There is an apparently global phenomenon connected with Orthodox synagogues with dwindling or defunct congregations in which a man, usually elderly, amalgamates his destiny with a once-vibrant Jewish space that is ultimately destined for complete closure or for transformation into some sort of museum. This deep identification allows for a preternatural – though in the end temporary – prolonging of both the life of the man himself and of the synagogue he tends to.
In Providence, the late Joe Margolis assured that Shaare Zedek, on Broad Street, where I used to attend warm and welcoming High Holiday services, remained open for as long as he was able to, while Congregation Sons of Jacob’s president, Harold Silverman, continues to mind the synagogue on Douglas Avenue.
And so too it was in Cork, where Freddie Rosehill, chair of the trustees of the Cork Hebrew Congregation, watched over the remaining synagogue, built in 1896, for many years until it closed in February 2016. The concluding poem of “Jewtown,” titled “The Last Sabbath at South Terrace Synagogue,” describes one of the Cork Hebrew Congregation’s final services, with Lewis poignantly conveying how the shuttering of the dilapidated synagogue also portends Rosehill’s end:
Shipped in from Dublin, the men
gathered like beetles
around the orange glow of the
gas heaters, grumbling
as the Sabbath candles were lit.
Above them, the women
looked down from the crumbling
balcony at the ruins,
the walls twinkling with dew, the rot
chewing the panels
and the blue velvet table covers air-
brushed by damp.
The men shifted in the pews as their
and they mumbled along to the can-
tor’s funereal chants.
At the front of the Shul was Freddie,
his silver crutch
rooted to the carpet bearing the
weight of his body,
of the synagogue, of one-hundred and
of peddlers, grocers, directors. His
face, red with the strain,
gave in by the first Kaddish,
drooping back into the pew,
knowing he was part of the
furniture, ready to be moved on.
Rosehill passed away less than 10 months after the closing of the synagogue. An exhibit at the Cork Public Museum, which my brother and I viewed this past summer, memorializes Rosehill, the synagogue and Cork’s Jewish history.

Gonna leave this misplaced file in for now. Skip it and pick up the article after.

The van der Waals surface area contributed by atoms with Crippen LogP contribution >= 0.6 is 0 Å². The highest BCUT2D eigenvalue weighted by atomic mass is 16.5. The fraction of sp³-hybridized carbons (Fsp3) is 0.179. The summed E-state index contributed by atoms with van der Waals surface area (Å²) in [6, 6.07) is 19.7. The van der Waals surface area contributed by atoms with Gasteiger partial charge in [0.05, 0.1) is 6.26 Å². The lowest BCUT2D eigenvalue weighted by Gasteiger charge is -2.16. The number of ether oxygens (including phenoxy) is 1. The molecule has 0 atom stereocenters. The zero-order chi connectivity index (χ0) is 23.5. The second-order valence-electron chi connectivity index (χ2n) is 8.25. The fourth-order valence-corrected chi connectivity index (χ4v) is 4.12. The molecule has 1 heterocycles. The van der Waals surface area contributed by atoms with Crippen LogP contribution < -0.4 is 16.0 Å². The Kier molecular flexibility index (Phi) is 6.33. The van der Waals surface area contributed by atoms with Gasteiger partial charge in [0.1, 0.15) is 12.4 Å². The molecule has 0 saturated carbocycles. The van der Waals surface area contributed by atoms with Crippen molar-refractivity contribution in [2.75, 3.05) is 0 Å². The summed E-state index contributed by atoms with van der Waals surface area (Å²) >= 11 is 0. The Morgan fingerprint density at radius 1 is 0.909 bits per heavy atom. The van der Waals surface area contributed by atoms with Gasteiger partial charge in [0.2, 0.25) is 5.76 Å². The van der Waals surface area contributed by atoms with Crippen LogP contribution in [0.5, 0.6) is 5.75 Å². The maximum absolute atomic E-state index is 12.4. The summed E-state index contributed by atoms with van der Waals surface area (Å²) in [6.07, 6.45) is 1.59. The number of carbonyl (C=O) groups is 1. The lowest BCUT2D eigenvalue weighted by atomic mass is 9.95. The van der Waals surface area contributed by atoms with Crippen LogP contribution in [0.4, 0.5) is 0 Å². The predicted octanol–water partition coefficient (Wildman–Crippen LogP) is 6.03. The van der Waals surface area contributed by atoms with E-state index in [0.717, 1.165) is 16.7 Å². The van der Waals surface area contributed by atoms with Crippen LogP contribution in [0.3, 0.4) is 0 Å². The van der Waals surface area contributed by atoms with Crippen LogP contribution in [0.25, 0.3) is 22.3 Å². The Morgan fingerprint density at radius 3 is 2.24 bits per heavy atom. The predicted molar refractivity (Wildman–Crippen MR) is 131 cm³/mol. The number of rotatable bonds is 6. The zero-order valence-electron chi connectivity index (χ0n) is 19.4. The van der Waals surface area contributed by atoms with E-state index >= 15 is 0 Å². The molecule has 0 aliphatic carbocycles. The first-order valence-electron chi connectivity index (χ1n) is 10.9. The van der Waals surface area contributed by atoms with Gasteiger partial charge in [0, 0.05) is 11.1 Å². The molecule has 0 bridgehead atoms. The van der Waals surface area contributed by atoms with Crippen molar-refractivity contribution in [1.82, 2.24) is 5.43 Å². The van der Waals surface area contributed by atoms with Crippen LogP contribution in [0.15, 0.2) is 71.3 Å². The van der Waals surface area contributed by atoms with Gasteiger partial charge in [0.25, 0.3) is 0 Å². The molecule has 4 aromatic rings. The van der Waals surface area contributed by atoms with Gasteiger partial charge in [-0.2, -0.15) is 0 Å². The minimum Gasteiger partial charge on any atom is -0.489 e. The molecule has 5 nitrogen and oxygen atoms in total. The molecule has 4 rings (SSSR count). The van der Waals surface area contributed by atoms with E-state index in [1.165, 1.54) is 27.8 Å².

I wasn’t able to make it to Carlow on either of my trips to Ireland, but Lewis and I have corresponded by email over the past six months. He has been the principal of Carlow Town’s local Educate Together elementary school since its opening in 2008. The only multi-denominational school in County Carlow, it has a capacity for 500 pupils, which is considered large in Ireland.
“We are growing into the building. Currently there are 350 pupils in the school. It should be full within the next four years,” Lewis predicts. “In Ireland, multi-denominational generally means that schools do not show a preference to any one belief system. Ninety-six percent of all elementary schools are denominational, which means they teach children with an overarching religious affiliation. In the vast majority, 90 percent, they are run under a Catholic ethos.”
Lewis is pleased with the reception “Jewtown” has received, including winning the 2015 Hennessy Poetry Prize. “The Jewish community has also been supportive. I have had a number of readings in the Irish Jewish Museum and this was very much appreciated,” he said. “I always enjoy giving readings because often I meet people that lived or had family that lived in the Jewtown area of Cork.
SHAI AFSAI lives in Providence. Supported by a grant given to R.I.’s Congregation Beth Sholom, he traveled to the Republic of Ireland and to Northern Ireland, and has been writing about Jews and Irish literature.